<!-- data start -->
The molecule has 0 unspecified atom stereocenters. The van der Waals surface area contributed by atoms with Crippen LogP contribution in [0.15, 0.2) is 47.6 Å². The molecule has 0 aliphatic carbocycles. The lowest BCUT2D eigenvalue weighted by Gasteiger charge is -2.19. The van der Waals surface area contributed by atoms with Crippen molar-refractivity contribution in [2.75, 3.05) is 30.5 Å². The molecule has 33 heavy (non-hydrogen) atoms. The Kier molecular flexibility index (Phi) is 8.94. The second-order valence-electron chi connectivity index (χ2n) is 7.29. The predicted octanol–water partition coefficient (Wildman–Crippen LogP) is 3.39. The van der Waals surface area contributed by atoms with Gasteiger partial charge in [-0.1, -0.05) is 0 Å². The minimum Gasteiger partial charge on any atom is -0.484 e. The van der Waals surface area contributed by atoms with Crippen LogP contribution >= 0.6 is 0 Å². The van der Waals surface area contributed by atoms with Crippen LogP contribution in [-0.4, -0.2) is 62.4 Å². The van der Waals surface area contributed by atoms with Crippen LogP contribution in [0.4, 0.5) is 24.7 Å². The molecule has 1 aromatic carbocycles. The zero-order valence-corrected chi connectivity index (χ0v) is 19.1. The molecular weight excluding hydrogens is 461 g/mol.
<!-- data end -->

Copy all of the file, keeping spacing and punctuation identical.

The molecule has 0 unspecified atom stereocenters. The van der Waals surface area contributed by atoms with Crippen LogP contribution in [0.15, 0.2) is 47.6 Å². The molecule has 0 aliphatic carbocycles. The lowest BCUT2D eigenvalue weighted by Gasteiger charge is -2.19. The van der Waals surface area contributed by atoms with Crippen molar-refractivity contribution in [2.75, 3.05) is 30.5 Å². The molecule has 33 heavy (non-hydrogen) atoms. The Kier molecular flexibility index (Phi) is 8.94. The second-order valence-electron chi connectivity index (χ2n) is 7.29. The predicted octanol–water partition coefficient (Wildman–Crippen LogP) is 3.39. The van der Waals surface area contributed by atoms with Gasteiger partial charge in [-0.1, -0.05) is 0 Å². The minimum Gasteiger partial charge on any atom is -0.484 e. The van der Waals surface area contributed by atoms with Crippen LogP contribution >= 0.6 is 0 Å². The van der Waals surface area contributed by atoms with Crippen LogP contribution in [-0.4, -0.2) is 62.4 Å². The van der Waals surface area contributed by atoms with Crippen LogP contribution in [0.4, 0.5) is 24.7 Å². The molecule has 1 aromatic carbocycles. The zero-order valence-corrected chi connectivity index (χ0v) is 19.1. The molecular weight excluding hydrogens is 461 g/mol.